petite anglaise

June 14, 2006

latin lover

Filed under: misc — petiteanglaise @ 10:59 am

Meet Segafredo.

Fredo, as I like to call him, was gifted to me by a kind reader who spotted that Mr Frog, while he graciously left me most of the furniture, did however make away with our coffee machine.

For my first date with Fredo, I consented to an expedition to the Rive Gauche to meet him in a café. Something of a rarity for me, as I am a definitely a Right Bank girl at heart. But I did not regret it. For me at least, it was love at first sight. There was something about his particular brand of Latin retro chic which I found irresistible. From the moment I laid eyes on him, I was simply itching to get my hands on his frothing attachment.

I knew, all along, that this would only be a fling, as Fredo was officially on long term loan only, as kind reader’s husband was a little dubious about the idea of his good lady wife giving a wedding present away to a stranger, even if a spangly new nespresso machine had recently stolen Fredo’s place in his affections.

My new Italian friend was heavy, weighing in at a good seven kilos, but I battled valliantly home on the métro, cradling him in my arms, reasoning that, in fact, he only weighed the equivalent of half a Tadpole. And I was confident that Fredo would prove to be rather less fickle than my daughter.

How wrong I was.

Don’t get me wrong, Fredo and I have shared some rare moments of complicity these past few weeks. In times of stress, he was there for me, without fail. Frothing milk, I have discovered, has a profoundly calming effect on my nerves, so we have made cappuccino after cappuccino together. His espresso looks and tastes simply perfect, a dark bitter body topped with a delicate creamy head. Fredo and petite: a match made in heaven.

Until one morning, without any warning, he lost his temper with me and grew violent. I watched with alarm as grainy water gushed over the top of the filter and sullied the cappuccino I was preparing. Gasped and brusquely flipped his switch to “off” as I saw his arm begin to swing sideways under the influence of some evil impulse. Took a step back and watched in disbelief as the filter arm detached itself altogether, seemingly in slow motion, splattering me, and my entire kitchen, with boiling coffee grounds.

Today this occurred for the second time in as many weeks.

I eye Fredo, reproachfully, while applying burn spray to my left arm.

“I’m warning you,” I say, in my most menacing voice. “Three strikes and you are out. I’ll save up my paypal donations and buy myself a new friend. Throw you out on your ear. You may be fiendishly handsome, but don’t make the mistake of thinking you are irreplaceable.”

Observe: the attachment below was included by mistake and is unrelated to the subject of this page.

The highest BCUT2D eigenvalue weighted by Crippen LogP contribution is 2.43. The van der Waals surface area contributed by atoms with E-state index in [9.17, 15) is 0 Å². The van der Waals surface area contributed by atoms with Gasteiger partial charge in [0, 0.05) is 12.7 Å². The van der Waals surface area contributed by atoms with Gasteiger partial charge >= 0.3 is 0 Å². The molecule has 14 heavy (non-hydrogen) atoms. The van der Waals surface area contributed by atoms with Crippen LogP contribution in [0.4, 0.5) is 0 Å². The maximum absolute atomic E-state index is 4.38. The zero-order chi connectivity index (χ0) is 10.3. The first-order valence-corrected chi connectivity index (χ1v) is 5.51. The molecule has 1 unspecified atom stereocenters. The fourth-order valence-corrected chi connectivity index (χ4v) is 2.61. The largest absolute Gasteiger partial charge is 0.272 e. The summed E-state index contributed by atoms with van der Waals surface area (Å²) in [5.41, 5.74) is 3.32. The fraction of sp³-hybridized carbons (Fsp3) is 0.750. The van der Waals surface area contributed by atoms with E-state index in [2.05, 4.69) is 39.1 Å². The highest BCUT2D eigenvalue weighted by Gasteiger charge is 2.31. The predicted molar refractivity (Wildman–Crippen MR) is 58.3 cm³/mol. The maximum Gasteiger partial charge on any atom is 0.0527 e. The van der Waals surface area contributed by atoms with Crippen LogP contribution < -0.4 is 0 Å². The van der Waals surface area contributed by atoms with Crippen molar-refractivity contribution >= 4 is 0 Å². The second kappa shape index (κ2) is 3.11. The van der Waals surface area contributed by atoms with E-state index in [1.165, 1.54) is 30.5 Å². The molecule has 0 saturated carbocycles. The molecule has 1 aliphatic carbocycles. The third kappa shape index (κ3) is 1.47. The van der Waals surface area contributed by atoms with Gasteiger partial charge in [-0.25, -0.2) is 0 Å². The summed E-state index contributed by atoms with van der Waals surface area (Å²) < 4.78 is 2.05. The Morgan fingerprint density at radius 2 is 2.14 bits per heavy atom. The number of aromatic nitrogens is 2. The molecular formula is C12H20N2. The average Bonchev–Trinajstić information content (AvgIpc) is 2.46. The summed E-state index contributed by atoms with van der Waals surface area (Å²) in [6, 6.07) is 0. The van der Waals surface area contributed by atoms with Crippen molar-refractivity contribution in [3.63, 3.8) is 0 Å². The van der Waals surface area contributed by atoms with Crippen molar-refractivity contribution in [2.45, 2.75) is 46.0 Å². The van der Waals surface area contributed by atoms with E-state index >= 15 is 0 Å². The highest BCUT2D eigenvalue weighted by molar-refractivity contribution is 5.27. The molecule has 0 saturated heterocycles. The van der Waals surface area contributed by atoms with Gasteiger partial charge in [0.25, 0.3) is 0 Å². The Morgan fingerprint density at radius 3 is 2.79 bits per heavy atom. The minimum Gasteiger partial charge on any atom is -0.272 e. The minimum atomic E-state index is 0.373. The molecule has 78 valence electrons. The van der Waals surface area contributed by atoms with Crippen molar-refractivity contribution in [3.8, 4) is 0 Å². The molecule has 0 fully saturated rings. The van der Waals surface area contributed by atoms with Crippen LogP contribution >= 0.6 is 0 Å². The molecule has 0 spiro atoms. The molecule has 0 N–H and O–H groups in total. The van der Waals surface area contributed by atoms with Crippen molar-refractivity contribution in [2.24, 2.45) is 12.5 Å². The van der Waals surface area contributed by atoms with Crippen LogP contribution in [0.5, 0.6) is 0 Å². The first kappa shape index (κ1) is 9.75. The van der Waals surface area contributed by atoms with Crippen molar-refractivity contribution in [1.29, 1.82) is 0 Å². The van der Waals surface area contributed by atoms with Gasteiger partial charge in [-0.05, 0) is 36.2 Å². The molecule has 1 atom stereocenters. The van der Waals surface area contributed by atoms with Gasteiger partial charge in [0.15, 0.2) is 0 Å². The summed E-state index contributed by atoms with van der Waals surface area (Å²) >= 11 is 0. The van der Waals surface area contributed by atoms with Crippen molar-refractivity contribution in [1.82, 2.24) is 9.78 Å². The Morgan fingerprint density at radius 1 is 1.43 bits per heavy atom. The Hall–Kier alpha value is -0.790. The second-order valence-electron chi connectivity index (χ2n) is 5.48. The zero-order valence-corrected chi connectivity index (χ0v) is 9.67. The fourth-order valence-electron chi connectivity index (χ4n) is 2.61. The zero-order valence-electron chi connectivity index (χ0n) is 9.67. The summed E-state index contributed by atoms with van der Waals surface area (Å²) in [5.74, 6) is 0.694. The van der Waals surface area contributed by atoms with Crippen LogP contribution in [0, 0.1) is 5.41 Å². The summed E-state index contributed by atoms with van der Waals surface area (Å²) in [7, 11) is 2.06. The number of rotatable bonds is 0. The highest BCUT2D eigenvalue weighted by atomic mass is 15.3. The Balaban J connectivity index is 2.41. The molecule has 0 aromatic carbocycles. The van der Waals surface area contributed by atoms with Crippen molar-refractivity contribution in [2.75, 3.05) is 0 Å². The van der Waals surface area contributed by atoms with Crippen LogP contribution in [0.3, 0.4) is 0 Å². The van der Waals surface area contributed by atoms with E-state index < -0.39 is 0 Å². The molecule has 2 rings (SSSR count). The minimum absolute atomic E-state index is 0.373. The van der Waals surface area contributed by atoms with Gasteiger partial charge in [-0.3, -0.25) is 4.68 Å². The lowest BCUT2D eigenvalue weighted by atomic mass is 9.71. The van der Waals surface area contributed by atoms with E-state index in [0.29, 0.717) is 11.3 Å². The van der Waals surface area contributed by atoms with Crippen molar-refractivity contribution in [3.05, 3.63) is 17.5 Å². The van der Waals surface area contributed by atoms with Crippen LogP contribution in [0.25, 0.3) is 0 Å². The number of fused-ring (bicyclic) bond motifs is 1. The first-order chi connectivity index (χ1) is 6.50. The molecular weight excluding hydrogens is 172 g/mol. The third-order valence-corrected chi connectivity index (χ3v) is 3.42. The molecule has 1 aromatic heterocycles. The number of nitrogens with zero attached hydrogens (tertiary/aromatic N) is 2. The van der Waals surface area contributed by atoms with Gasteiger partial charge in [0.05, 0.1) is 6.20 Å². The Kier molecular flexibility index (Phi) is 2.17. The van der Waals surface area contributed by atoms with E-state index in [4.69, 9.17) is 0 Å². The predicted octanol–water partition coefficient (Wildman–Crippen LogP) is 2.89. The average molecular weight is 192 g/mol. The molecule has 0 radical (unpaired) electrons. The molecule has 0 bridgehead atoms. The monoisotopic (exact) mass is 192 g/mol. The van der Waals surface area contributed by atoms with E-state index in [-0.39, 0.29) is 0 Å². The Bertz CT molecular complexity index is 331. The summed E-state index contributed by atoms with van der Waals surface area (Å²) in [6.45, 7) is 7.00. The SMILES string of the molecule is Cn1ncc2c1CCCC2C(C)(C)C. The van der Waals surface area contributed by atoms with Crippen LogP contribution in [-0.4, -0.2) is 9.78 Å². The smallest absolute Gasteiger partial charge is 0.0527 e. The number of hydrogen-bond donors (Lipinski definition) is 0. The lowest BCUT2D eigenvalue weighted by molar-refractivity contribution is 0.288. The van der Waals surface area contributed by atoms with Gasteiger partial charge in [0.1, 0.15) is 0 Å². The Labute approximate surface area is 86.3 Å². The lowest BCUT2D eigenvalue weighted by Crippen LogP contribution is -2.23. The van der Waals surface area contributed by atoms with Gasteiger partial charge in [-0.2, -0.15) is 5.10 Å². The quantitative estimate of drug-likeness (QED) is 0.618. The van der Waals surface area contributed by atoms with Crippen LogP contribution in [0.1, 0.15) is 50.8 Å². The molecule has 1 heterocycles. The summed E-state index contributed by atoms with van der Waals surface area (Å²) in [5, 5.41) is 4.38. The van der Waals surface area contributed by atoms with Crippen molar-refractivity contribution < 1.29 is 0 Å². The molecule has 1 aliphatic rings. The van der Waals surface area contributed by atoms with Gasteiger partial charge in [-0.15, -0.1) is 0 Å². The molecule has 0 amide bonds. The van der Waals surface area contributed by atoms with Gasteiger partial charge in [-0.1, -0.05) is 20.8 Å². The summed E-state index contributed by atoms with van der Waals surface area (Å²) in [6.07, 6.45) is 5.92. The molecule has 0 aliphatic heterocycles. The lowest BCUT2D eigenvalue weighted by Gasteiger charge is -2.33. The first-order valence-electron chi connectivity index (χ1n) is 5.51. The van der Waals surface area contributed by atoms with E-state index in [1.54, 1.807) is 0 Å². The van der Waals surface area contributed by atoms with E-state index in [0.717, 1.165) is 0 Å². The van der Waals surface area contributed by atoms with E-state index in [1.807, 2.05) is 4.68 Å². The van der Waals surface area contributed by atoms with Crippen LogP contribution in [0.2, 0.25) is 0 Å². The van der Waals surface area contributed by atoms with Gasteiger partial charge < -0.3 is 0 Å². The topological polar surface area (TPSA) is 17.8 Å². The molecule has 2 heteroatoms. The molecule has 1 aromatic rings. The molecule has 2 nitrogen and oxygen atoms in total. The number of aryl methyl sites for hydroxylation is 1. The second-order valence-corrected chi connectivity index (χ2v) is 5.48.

I realise that I probably should have paid more heed to my mother’s warnings about Latin males.

49 Comments

  1. That sounds typically Italian! Nice to look at, and when it works it’s great, but when it goes wrong, it goes horribly wrong.
    Just like Italian cars…

    Comment by Hywel Mallett — June 14, 2006 @ 11:22 am

  2. Sometimes even coffee makers resent the demands we place on them.

    Let us know if and when strike three occurs. And if you suddenly stop blogging, I suppose we can assume the worst.

    Comment by BlondebutBright — June 14, 2006 @ 11:56 am

  3. The scalding doesn’t sound very nice. I don’t think I’d wait for the three strikes at that point! Especially when it involves wiping coffee grounds from assorted kitchen surfaces. Not a great start to the day.

    By the way, it’s not typically Italian, Hywell Mallett – it really only applies to their cars. I’m always amazed at how well they can design everything from kitchen stuff to helicopters but can’t do cars. (Not that I’m biased or anything.)

    Comment by Hazy — June 14, 2006 @ 12:11 pm

  4. I have a hunch Hywel is talking about Italian cars…

    Comment by petite — June 14, 2006 @ 12:17 pm

  5. The Italian design sounds great (like pink Vespas!), however those Latin lovers give out compliments way too easily, and when you want them to be cooperative they turn macho on you! Bon courage…

    Comment by Lost in France — June 14, 2006 @ 1:01 pm

  6. Oh dear, just what I didn’t need to hear – my husband has just bought a Gaggia machine and is addicted.

    Comment by katie — June 14, 2006 @ 1:37 pm

  7. Latin males need a lot of care and affection. I assume that Fredo would use a little overhaul…

    Comment by Thomas — June 14, 2006 @ 1:55 pm

  8. How treacherous indeed. You were wise to be careful…

    Comment by fjl — June 14, 2006 @ 2:59 pm

  9. Oh my lord. I hope you and Signor Fredo can make amends, because that thing is so beautiful it looks like it came straight out of an Almodovar film…even though he’s not quite Italian.

    Comment by Sarah — June 14, 2006 @ 3:02 pm

  10. According to the proprietor of our favourite coffee place only the best professional models are any good. Certainly this was borne out when I splashed out on an expensive espresso/cappuccino machine for my husband’s birthday. The ‘froth maker’ was great when it worked but terribly temperamental at times while the espresso department gave up the ghost as soon as the guarantee expired. (Sorry Katie – it was a Gaggia – but this was a long time ago.)
    A friend from Lyon,who worked for Gaggia in Italy took it back for repair. But, guess what, they couldn’t do anything with it!

    Comment by Sablonneuse — June 14, 2006 @ 3:17 pm

  11. Perhaps Fredo was just misbehaving so that he could go home to his mummy. Even though he lives in Paris he might still be a “mamone”?

    Comment by Hazy — June 14, 2006 @ 3:17 pm

  12. …….yes, but will he respect you in the morning? ;-)

    Comment by Dave of the Lake — June 14, 2006 @ 3:24 pm

  13. As a latin male, I resent your mother’s implications about the proclivities of my olive-skinned brethren. Perhaps he was just being passionate? That’s very latin, you know.